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A rare case of carcinoma of unknown primary in an elderly female: Parotid metastases from gastrointestinal primary

1 Department of Medical Oncology, Rajiv Gandhi Cancer Institute and Research Center, Delhi, India
2 Department of Medical Oncology, Rajiv Gandhi cancer Institute and research center, New Delhi, India
3 Department of Radiology, Rajiv Gandhi Cancer Institute and Research Center, New Delhi, India
4 Department of Nuclear Medicine, Rajiv Gandhi Cancer Institute and Research Center, New Delhi, India

Date of Submission26-Feb-2020
Date of Decision15-Mar-2020
Date of Acceptance10-Apr-2020
Date of Web Publication18-Nov-2020

Correspondence Address:
Venkata Pradeep Babu Koyyala,
Room: 3162, 1st Floor D Block, Rajiv Gandhi Cancer Institute and Research Centre, Sector - 5, Rohini, New Delhi - 110 085
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Source of Support: None, Conflict of Interest: None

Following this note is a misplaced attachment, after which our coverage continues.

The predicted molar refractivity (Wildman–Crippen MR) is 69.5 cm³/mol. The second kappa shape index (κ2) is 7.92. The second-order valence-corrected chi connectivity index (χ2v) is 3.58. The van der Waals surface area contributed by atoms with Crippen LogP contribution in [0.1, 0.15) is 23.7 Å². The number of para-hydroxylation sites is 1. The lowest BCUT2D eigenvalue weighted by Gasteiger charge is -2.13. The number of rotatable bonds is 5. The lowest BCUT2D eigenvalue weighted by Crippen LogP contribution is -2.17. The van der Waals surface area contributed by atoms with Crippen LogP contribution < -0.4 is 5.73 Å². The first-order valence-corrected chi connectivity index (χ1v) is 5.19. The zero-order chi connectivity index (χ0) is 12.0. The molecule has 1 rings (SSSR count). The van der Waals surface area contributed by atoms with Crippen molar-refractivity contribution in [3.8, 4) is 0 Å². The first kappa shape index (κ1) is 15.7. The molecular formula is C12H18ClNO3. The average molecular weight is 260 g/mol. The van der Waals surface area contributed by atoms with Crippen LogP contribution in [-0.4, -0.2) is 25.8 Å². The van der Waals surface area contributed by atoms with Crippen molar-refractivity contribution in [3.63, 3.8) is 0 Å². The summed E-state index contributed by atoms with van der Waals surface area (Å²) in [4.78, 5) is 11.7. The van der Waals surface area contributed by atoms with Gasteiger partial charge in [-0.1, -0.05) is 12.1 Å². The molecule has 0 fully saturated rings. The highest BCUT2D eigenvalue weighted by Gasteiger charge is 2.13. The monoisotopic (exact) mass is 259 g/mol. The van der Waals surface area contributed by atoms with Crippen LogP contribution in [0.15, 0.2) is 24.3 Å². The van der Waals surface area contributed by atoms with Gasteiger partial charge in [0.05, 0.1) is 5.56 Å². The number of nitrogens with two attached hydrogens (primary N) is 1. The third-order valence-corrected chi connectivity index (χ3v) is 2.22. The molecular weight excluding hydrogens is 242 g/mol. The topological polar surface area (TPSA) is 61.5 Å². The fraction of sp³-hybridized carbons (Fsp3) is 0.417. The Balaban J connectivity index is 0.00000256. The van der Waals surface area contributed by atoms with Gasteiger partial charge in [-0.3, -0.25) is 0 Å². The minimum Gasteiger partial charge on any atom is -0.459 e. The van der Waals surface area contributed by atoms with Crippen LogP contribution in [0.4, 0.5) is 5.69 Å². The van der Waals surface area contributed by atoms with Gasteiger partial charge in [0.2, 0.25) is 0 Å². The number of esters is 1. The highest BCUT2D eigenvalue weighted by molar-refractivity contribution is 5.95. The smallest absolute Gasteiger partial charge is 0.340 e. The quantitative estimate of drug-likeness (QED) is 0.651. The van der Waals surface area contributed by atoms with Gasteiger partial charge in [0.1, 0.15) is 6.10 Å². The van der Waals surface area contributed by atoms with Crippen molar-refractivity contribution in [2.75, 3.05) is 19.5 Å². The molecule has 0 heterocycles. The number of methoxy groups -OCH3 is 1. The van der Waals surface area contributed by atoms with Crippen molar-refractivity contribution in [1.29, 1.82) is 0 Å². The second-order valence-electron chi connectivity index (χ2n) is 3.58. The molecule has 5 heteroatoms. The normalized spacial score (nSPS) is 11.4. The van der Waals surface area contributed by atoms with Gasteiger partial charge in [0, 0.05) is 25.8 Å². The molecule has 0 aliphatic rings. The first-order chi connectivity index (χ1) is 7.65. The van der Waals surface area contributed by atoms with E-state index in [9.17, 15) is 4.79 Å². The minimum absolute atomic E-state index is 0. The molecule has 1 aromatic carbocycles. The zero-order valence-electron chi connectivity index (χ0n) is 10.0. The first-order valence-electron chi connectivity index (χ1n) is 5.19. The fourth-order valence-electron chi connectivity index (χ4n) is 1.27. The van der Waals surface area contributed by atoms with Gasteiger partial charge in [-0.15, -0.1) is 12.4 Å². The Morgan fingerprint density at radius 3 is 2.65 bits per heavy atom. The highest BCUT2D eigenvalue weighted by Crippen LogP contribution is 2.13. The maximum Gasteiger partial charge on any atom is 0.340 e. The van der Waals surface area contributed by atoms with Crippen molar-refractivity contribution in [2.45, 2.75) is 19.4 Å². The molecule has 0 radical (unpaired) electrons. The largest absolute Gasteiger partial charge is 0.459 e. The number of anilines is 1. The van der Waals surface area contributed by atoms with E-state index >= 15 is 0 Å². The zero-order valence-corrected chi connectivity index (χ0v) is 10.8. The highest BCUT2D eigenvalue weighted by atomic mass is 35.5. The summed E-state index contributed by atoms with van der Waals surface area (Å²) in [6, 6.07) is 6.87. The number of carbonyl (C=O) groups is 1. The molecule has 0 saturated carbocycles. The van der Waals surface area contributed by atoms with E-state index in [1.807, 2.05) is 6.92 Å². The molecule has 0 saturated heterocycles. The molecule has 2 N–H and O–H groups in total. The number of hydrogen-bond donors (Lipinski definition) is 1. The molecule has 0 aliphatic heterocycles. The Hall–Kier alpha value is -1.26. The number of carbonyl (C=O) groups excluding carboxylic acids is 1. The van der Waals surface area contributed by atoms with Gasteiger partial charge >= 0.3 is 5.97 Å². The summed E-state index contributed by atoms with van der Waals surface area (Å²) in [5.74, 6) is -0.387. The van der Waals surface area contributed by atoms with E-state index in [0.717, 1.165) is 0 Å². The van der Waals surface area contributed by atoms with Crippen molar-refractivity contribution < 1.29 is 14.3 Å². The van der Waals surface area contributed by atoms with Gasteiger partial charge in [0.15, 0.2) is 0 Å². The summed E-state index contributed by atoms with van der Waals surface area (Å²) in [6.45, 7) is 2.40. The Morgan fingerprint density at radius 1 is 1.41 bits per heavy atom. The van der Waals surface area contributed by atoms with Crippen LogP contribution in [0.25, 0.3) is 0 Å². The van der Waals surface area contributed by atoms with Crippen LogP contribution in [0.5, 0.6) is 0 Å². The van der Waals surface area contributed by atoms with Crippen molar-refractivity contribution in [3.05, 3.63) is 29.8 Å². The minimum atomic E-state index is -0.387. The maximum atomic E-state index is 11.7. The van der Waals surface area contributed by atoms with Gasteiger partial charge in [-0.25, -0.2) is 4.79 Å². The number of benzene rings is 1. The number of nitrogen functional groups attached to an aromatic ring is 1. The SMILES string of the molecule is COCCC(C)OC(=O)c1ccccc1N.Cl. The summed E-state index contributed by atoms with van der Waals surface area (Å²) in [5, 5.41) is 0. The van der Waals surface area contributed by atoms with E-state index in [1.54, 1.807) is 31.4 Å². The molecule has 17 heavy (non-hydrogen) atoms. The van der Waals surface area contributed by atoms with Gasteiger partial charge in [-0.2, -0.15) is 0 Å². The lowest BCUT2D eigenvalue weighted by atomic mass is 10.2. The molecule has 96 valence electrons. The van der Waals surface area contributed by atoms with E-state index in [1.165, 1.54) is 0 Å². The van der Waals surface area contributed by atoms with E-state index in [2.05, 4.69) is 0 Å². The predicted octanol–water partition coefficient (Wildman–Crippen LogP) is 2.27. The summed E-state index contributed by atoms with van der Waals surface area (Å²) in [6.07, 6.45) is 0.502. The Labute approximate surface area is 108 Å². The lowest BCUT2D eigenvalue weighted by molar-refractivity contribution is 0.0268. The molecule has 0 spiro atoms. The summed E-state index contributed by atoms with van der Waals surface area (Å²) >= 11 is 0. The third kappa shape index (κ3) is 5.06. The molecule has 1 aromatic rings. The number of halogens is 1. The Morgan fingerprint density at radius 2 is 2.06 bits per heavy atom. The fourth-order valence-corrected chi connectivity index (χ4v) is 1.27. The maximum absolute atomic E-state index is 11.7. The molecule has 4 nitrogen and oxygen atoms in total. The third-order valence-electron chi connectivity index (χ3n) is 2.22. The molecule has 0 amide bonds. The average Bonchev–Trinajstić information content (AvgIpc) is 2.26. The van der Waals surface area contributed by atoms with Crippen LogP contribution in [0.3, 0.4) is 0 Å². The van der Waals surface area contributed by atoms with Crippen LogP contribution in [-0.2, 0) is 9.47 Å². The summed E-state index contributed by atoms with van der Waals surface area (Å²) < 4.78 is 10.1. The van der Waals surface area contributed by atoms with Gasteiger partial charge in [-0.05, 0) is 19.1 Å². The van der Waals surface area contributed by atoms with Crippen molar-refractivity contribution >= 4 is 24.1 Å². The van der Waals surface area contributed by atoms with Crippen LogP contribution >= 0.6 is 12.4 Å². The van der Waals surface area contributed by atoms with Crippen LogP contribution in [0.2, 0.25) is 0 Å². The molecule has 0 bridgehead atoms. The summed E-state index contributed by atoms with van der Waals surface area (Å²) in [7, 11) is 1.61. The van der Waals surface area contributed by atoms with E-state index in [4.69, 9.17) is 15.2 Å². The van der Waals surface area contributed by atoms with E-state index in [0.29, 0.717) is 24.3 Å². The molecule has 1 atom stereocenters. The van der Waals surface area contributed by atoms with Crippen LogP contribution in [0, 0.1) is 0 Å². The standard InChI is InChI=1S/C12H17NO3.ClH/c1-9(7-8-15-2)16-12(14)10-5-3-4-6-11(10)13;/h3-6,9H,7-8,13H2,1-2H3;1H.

DOI: 10.4103/ijmpo.ijmpo_82_20


Parotid gland is a rare site of metastasis from GI tract primary cancer. Here we present an interesting case report of Parotid metastasis from unknown primary with probable Lower gastrointestinal tract as a primary site of cancer, with a normal colonoscopy and upper GI endoscopy. This case report highlights the importance of immunohistochemistry in taking treatement decisons during dillematic situations.

Keywords: Gastrointestinal tract cancer, parotid metastases, unknown primary

How to cite this URL:
Koyyala VP, Goyal S, Jajodia A, Sharma M, Gupta M, Amrith B P, Alam J, Shrestha R. A rare case of carcinoma of unknown primary in an elderly female: Parotid metastases from gastrointestinal primary. Indian J Med Paediatr Oncol [Epub ahead of print] [cited 2020 Nov 25]. Available from: https://www.ijmpo.org/preprintarticle.asp?id=300672

  Introduction Top